Yet Germany, where there are many foreign workers in low-wage sectors, may also see the influx of immigrants as a way to compensate for its aging workforce and low birth rate. The Wall Street Journal reports that Germany's social welfare system last year posted a $22 billion surplus thanks to a revenue windfall from the 6.6 million foreign workers already paying into the system.
"Germany may be compassionate and caring toward refugees. But they are also calculating and smart about their own needs," said Farok J. Contractor, professor of management and global business at Rutgers Business School. "This wave of immigrants is relatively well educated, enterprising, persistent and physically strong, and it helps fulfill [the Germans'] need to inject youth vitality in their culture as well as their consumer base."
In the less prosperous Central and Eastern European countries, by contrast, the immigration wave has the potential to cause political and economic disruptions as countries tighten entry restrictions or even seal their borders altogether.
"There is a nontrivial risk that such practices will escalate, thus effectively undermining the European common market that is founded on the principle of the free movement of goods and people," Tsveta Petrova, an analyst with political risk consultancy Eurasia Group, said in a note.
Within Europe, the strongest opposition to European Commission proposals on how to share responsibility for taking in immigrants comes from Hungary -- the scene of chaos earlier this month as desperate Syrian refugees tried to enter Germany and Austria -- along with Czech Republic, Poland and Slovakia.
Historically, these countries have little direct experience with people from the Middle East and North Africa, Petrova wrote, citing their poor track record integrating poor, ethnic minorities. Many in this part of Europe see a flood of non-Christian migrants as a threat to their cultural identity and values, as well as a strain on the public purse.
"Currently, the emigration is occurring against the backdrop of high domestic rates of unemployment in most European countries outside of German," Gary Bosworth, an expert on fiscal and monetary policy with the Brookings Institution, told CBS MoneyWatch. ''Hence it will be difficult to employ the emigrants, and there will be social consequences of increased competition for jobs."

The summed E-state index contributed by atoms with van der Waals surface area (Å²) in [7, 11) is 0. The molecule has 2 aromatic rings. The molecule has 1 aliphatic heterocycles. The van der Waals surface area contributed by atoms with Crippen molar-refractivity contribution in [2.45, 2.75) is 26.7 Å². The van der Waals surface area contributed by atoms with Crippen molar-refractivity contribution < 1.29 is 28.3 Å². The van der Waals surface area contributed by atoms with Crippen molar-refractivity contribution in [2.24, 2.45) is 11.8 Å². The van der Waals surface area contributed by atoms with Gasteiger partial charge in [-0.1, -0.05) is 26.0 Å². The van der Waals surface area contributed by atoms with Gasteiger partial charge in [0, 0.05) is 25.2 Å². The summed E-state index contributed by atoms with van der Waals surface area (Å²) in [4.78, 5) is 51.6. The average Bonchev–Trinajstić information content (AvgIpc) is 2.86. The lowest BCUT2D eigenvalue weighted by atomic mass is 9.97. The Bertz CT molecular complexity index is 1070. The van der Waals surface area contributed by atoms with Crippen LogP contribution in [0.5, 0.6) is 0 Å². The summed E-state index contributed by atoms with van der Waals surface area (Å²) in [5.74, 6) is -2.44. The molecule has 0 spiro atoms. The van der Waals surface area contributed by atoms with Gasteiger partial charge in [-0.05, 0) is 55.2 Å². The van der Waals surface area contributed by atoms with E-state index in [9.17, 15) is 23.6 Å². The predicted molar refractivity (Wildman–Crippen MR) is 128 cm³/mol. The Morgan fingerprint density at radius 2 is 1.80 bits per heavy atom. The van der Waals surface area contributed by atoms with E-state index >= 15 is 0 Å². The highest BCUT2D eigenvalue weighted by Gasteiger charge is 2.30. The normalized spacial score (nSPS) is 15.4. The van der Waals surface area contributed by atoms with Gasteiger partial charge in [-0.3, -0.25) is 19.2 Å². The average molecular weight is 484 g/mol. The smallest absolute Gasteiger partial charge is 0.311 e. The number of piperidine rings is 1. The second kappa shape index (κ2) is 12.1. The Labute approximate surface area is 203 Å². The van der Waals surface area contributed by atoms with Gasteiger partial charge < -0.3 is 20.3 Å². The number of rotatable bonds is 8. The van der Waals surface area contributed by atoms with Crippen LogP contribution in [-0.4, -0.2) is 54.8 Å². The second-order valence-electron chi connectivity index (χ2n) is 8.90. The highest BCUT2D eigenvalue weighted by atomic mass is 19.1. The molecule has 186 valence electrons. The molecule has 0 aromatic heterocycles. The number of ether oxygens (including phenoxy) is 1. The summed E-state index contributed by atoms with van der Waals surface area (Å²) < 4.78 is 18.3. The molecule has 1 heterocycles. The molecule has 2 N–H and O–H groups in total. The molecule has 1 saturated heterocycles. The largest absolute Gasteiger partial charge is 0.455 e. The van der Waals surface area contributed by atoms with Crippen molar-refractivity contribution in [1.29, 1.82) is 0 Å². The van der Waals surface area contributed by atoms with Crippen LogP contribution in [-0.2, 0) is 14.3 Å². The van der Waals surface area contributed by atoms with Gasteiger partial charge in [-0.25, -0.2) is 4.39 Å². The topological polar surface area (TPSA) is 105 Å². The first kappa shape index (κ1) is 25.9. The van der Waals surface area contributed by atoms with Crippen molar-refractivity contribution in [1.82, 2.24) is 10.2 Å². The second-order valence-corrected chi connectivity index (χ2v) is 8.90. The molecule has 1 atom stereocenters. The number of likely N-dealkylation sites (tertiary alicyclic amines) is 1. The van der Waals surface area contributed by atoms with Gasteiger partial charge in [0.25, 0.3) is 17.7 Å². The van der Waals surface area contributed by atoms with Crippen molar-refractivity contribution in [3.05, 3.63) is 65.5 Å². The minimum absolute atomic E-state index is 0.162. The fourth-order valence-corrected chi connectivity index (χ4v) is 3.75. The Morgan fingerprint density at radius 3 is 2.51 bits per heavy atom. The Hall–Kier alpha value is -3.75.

The primary risk that poses is that "it will heighten the domestic political conflicts and opposition," Bosworth added.
Across Europe, the Syrian refugee crisis has become a lightning rod for political debate, posing risks even for popular leaders such as German Chancellor Angela Merkel. And in countries such as France, Greece and Hungary, the issue is proving a boon for nationalist parties both through rising support by voters wary of immigration and by spurring incumbent governments to align with right-wing elements on the issue.
Jocelyne Cesari, a visiting professor at Harvard Divinity School and an expert on the challenges countries face in integrating immigrants, acknowledges the potential benefits for nations of adding labor, especially as aging societies grapple with how to support costly pension and health care systems. But the tangible economic benefits must be weighed against the complex and unpredictable social dimensions inherent in immigration.
"No doubt, expanding the work force is a great opportunity, but we know from history that we don't fully anticipate the cultural, linguistic and religious challenges to a successful integration," she said.
Cesari added that Europe's fractured response to the arrival of immigrants fleeing war, persecution or poverty is problematic. "We need a coherent and unified response," she said.
That response, Cesari warned, has to avoid putting the immigrants into ghettos and must waste no time in getting immigrant youth into local schools. "The sooner they are integrated into the local culture," she said, "the better."